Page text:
The fairly new practice of broad-casting independent television stations signals over cable linkups to millions of homes around the nation may pose "a serious challenge" to general non-network television programming, a Commerce Department official warned yesterday.
In a speech before a conference of the Association of Independent Television Stations here, Deputy Assistant Secretary for Communications and Information Paul Bortz suggested that unlimited importation of outside independent programming by cable operaters might undercut local program development.
In an apparent drift from the administration stance calling for a decrease in regulation of the airwaves, Bortz said the growth of "super stations" -- independent local stations that are retransmitted without compensation around the nation -- "intensifies the problem" of a shrinking local programming market.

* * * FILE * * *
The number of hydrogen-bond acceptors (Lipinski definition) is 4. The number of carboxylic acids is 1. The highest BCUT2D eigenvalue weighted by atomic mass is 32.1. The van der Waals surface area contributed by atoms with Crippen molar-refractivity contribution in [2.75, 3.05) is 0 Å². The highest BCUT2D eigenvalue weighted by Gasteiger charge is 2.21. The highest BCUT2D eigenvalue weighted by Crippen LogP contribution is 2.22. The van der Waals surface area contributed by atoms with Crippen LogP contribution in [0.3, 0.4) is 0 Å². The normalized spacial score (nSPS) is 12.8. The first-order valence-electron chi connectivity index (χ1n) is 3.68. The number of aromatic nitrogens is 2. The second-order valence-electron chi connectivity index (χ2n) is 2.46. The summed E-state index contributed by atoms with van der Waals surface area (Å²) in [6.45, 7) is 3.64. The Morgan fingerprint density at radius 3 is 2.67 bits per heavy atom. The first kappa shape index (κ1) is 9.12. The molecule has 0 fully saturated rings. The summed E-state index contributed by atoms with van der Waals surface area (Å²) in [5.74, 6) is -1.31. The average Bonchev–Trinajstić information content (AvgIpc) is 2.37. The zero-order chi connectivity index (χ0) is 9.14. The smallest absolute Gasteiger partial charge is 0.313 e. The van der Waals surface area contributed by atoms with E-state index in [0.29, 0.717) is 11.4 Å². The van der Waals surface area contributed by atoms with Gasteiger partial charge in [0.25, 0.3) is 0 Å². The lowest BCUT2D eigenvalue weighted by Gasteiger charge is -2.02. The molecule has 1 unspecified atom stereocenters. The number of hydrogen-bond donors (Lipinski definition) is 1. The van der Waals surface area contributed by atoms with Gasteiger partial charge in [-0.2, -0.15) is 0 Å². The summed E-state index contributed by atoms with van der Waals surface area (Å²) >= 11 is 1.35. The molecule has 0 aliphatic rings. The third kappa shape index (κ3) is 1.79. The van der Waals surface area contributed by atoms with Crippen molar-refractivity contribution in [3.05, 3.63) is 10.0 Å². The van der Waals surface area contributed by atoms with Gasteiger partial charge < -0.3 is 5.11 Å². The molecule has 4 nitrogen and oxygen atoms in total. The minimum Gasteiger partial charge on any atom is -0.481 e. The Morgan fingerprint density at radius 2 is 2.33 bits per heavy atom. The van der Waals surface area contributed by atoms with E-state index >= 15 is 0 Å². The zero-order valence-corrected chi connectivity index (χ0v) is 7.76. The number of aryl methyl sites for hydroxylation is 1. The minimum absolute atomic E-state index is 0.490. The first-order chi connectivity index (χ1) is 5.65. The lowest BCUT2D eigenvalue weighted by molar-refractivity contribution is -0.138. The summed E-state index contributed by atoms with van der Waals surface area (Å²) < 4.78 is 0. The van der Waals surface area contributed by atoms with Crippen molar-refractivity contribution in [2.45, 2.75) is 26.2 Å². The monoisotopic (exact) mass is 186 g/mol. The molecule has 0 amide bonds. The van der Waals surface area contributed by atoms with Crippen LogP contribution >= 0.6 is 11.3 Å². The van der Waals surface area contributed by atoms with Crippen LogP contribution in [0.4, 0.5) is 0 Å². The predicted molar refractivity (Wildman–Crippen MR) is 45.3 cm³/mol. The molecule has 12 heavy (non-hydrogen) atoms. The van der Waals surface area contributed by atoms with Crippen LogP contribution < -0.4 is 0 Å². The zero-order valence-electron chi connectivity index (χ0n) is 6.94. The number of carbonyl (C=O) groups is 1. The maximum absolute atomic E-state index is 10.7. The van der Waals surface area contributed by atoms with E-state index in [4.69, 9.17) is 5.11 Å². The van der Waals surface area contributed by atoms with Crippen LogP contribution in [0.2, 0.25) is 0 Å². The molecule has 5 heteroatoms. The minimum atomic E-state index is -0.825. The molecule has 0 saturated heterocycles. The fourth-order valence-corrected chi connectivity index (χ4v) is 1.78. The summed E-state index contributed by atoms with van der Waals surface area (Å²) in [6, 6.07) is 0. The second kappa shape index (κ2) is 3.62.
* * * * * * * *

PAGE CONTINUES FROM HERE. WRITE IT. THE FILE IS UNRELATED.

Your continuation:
Congress and the Carter administration are working on proposals to dramatically revamp regulation of the communications industry, including major changes in the cable television market.
Some entrepreneurs owning independent stations, including Ted Turner of Atlanta, have already taken advantage of cable television nation-wide exposure to charge special advertising rates based upon the number of viewers locally and nationally.
But Bortz is concerned that local stations which may have, for example, purchased local rights to transmit certain movies will be unfairly undercut by a cable transmission of an out-of-town independent station showing the same movie.
Bortz pointed out other inconsistencies involving sports blackouts and copyright infringement laws.
"Clearly," he said, "such a game could not have been devised following any rational process which considered the rights of all four players: The copyright owner; the cable owner; the broadcaster; and the common carrier."